MongoDB to Google Data Studio

This page provides you with instructions on how to extract data from MongoDB and analyze it in Google Data Studio. (If the mechanics of extracting data from MongoDB seem too complex or difficult to maintain, check out Stitch, which can do all the heavy lifting for you in just a few clicks.)

What is MongoDB?

MongoDB, or just Mongo, is an open source NoSQL database that stores data in JSON format. It uses a document-oriented data model, and data fields can vary by document. MongoDB isn't tied to any specified data structure, meaning that there's no particular format or schema for data in a Mongo database.

Getting data out of MongoDB

The process of pulling data out of MongoDB depends on how you've loaded data into MongoDB. In some cases, it may be impossible to extract all of your data, because NoSQL databases don't require structure (i.e. specific columns). Relational databases, such as those used for data warehouses, use a more traditional, rigid structure. You'll need to defined a structure in the relational database into which you can insert MongoDB data.

Don't stress about the confusing data structure. Lots of the data that's loaded into MongoDB is created by a computer, so it probably has a pretty predictable structure. If you can find specific fields that exist for every record, you're well on your way. Make sure these fields appear in the records of each collection you'd like to replicate from MongoDB. There are many ways to do this. The most popular method to get data from MongoDB is to use the find() command.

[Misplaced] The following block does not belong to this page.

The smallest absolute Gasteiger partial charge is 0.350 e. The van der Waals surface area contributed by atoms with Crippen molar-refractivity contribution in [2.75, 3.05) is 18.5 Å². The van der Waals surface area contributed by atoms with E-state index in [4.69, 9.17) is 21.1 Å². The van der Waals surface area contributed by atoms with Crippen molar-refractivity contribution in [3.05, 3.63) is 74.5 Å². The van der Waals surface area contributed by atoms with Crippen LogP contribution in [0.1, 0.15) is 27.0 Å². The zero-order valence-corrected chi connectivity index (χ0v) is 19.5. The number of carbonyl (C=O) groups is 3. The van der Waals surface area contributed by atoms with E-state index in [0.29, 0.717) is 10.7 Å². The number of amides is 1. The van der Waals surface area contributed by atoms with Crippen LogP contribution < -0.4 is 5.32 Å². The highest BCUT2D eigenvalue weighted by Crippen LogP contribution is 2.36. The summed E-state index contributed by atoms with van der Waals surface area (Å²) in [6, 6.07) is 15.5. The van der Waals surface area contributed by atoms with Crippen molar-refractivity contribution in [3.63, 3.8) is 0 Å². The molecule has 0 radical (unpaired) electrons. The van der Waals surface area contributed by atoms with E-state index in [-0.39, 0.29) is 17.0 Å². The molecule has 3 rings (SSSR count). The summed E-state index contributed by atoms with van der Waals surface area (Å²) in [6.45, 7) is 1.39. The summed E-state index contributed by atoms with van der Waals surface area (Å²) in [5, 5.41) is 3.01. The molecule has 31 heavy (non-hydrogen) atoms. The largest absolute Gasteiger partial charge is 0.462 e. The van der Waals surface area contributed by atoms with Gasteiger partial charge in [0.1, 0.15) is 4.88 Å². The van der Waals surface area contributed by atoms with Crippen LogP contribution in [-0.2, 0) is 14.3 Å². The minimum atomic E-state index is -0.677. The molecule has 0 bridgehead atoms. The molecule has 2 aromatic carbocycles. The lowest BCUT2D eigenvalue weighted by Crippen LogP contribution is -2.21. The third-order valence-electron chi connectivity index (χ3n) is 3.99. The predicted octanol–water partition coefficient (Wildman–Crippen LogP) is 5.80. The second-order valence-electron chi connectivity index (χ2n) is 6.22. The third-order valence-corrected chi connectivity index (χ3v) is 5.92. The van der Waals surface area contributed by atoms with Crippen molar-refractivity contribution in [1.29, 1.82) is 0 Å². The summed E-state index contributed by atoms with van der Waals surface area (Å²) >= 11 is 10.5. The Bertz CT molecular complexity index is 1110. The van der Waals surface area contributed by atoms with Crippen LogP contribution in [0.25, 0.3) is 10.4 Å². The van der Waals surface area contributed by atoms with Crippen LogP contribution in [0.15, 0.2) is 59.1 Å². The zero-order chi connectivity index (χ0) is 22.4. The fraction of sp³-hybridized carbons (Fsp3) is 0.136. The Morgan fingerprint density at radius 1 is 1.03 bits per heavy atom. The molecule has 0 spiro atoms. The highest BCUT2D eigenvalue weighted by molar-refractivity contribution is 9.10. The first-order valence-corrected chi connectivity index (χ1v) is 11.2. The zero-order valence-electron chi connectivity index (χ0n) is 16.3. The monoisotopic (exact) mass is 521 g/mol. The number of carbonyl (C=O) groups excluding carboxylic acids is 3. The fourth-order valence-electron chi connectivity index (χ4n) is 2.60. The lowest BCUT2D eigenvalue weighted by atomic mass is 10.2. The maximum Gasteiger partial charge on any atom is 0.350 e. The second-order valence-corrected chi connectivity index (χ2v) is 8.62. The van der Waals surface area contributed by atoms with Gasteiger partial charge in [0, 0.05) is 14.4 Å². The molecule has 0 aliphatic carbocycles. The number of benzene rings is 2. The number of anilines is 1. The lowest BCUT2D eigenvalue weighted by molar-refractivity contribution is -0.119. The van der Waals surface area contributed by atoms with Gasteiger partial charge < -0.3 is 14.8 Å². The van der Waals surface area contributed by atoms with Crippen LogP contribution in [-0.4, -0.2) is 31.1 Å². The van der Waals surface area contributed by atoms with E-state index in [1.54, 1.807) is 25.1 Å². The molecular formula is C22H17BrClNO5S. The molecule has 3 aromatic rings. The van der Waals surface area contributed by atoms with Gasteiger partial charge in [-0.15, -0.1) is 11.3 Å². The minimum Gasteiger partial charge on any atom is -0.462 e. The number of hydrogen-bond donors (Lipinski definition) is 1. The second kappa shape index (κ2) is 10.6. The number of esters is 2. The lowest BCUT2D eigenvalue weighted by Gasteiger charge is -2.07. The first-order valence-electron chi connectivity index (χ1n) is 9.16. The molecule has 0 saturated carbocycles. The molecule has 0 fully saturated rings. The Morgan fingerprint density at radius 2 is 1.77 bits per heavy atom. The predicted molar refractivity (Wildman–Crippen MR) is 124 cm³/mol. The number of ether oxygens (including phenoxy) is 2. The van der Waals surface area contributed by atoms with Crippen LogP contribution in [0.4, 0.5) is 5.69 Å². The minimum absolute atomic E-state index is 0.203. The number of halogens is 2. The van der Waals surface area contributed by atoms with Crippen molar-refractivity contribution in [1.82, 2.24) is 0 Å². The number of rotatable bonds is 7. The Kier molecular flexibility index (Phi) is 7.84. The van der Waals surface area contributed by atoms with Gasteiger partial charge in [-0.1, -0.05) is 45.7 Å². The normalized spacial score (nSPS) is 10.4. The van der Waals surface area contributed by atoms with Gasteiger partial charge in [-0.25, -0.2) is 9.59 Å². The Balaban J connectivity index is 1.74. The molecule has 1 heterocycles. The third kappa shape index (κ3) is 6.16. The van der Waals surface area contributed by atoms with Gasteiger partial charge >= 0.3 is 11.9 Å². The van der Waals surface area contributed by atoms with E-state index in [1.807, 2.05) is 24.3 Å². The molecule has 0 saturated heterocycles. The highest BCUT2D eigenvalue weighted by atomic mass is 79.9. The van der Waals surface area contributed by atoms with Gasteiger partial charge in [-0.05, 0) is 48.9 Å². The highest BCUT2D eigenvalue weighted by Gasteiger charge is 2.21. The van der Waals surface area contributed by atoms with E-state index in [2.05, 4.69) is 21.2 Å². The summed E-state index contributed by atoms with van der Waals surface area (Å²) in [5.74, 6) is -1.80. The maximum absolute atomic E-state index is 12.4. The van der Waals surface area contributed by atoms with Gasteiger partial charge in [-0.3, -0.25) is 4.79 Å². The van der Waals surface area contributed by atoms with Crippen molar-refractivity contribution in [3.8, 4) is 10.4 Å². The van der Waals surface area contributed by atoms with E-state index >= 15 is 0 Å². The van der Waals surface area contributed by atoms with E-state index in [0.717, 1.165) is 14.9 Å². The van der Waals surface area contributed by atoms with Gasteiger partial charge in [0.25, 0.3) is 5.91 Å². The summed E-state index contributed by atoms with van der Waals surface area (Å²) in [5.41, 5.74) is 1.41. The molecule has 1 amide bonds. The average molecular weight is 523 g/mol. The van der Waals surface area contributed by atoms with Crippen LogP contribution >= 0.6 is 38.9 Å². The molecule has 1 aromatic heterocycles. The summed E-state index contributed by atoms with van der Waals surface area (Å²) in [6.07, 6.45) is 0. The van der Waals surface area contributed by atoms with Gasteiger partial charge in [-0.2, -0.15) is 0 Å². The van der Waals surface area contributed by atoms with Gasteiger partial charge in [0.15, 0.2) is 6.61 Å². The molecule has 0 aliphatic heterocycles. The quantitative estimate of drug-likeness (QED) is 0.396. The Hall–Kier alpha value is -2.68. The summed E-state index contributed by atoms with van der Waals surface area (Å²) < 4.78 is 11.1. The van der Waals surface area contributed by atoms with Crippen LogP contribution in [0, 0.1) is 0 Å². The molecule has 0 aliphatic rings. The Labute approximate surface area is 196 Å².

Sample MongoDB data

MongoDB stores and returns JSON-formatted data. Here's an example of what a response might look like to a query against the products collection.

db.products.find( { qty: { $gt: 25 } }, { _id: 0, qty: 0 } )

{ "item" : "pencil", "type" : "no.2" }
{ "item" : "bottle", "type" : "blue" }
{ "item" : "paper" }

Keeping MongoDB data up to date

Fine job! You are the proud developer of a script that moves data from MongoDB to your data warehouse. This works as a one-shot deal. It's good to think about what will happen when there is new and updated data in MongoDB.

One option that works would be to load the entire MongoDB dataset all over again. That would certainly update the data, but it's not very efficient and can also cause terribly latency.

The smartest way to get data updated from MongoDB would be to identify keys that can be used as bookmarks to store where you script left off on the last run. Fields like updated_at, modified_at, or other auto-incrementing data are useful here. With that done, you can set up your script as a cron job or continuous loop to identify new data as it appears.

From MongoDB to your data warehouse: An easier solution

As mentioned earlier, the best practice for analyzing MongoDB data in Google Data Studio is to store that data inside a data warehousing platform alongside data from your other databases and third-party sources. You can find instructions for doing these extractions for leading warehouses on our sister sites MongoDB to Redshift, MongoDB to BigQuery, and MongoDB to Snowflake.

Easier yet, however, is using a solution that does all that work for you. Products like Stitch were built to solve this problem automatically. With just a few clicks, Stitch starts extracting your MongoDB data via the API, structuring it in a way that is optimized for analysis, and inserting that data into a data warehouse that can be easily accessed and analyzed by Google Data Studio.